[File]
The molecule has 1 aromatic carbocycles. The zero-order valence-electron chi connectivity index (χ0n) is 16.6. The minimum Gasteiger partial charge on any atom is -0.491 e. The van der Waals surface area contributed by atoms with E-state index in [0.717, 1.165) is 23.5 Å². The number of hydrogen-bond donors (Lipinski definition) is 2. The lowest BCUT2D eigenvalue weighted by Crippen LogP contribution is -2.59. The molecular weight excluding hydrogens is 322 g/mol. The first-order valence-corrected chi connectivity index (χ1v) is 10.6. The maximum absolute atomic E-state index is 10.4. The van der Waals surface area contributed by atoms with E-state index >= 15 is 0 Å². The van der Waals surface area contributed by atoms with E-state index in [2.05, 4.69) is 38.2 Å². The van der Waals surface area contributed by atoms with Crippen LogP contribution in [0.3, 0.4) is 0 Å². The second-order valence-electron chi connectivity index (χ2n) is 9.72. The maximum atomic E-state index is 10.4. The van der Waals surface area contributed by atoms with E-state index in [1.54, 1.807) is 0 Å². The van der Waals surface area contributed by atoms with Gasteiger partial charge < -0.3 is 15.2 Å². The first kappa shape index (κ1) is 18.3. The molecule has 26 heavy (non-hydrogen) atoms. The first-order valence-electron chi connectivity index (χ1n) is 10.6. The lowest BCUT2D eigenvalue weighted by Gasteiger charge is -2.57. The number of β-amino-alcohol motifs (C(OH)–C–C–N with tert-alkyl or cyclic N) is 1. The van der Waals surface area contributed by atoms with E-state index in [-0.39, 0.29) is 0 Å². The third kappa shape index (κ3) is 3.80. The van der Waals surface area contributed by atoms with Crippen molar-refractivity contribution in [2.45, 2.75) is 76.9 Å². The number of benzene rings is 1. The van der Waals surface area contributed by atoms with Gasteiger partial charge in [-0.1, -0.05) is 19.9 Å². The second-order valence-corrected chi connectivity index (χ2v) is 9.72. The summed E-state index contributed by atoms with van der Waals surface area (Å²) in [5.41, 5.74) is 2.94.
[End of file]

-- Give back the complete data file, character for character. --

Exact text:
The molecule has 1 aromatic carbocycles. The zero-order valence-electron chi connectivity index (χ0n) is 16.6. The minimum Gasteiger partial charge on any atom is -0.491 e. The van der Waals surface area contributed by atoms with E-state index in [0.717, 1.165) is 23.5 Å². The number of hydrogen-bond donors (Lipinski definition) is 2. The lowest BCUT2D eigenvalue weighted by Crippen LogP contribution is -2.59. The molecular weight excluding hydrogens is 322 g/mol. The first-order valence-corrected chi connectivity index (χ1v) is 10.6. The maximum absolute atomic E-state index is 10.4. The van der Waals surface area contributed by atoms with E-state index >= 15 is 0 Å². The van der Waals surface area contributed by atoms with E-state index in [2.05, 4.69) is 38.2 Å². The van der Waals surface area contributed by atoms with Crippen LogP contribution in [0.3, 0.4) is 0 Å². The second-order valence-electron chi connectivity index (χ2n) is 9.72. The maximum atomic E-state index is 10.4. The van der Waals surface area contributed by atoms with E-state index in [1.54, 1.807) is 0 Å². The van der Waals surface area contributed by atoms with Gasteiger partial charge < -0.3 is 15.2 Å². The first kappa shape index (κ1) is 18.3. The molecule has 26 heavy (non-hydrogen) atoms. The first-order valence-electron chi connectivity index (χ1n) is 10.6. The lowest BCUT2D eigenvalue weighted by Gasteiger charge is -2.57. The number of β-amino-alcohol motifs (C(OH)–C–C–N with tert-alkyl or cyclic N) is 1. The van der Waals surface area contributed by atoms with E-state index in [-0.39, 0.29) is 0 Å². The third kappa shape index (κ3) is 3.80. The van der Waals surface area contributed by atoms with Crippen molar-refractivity contribution in [2.45, 2.75) is 76.9 Å². The number of benzene rings is 1. The van der Waals surface area contributed by atoms with Gasteiger partial charge in [-0.1, -0.05) is 19.9 Å². The second-order valence-corrected chi connectivity index (χ2v) is 9.72. The summed E-state index contributed by atoms with van der Waals surface area (Å²) in [5.41, 5.74) is 2.94.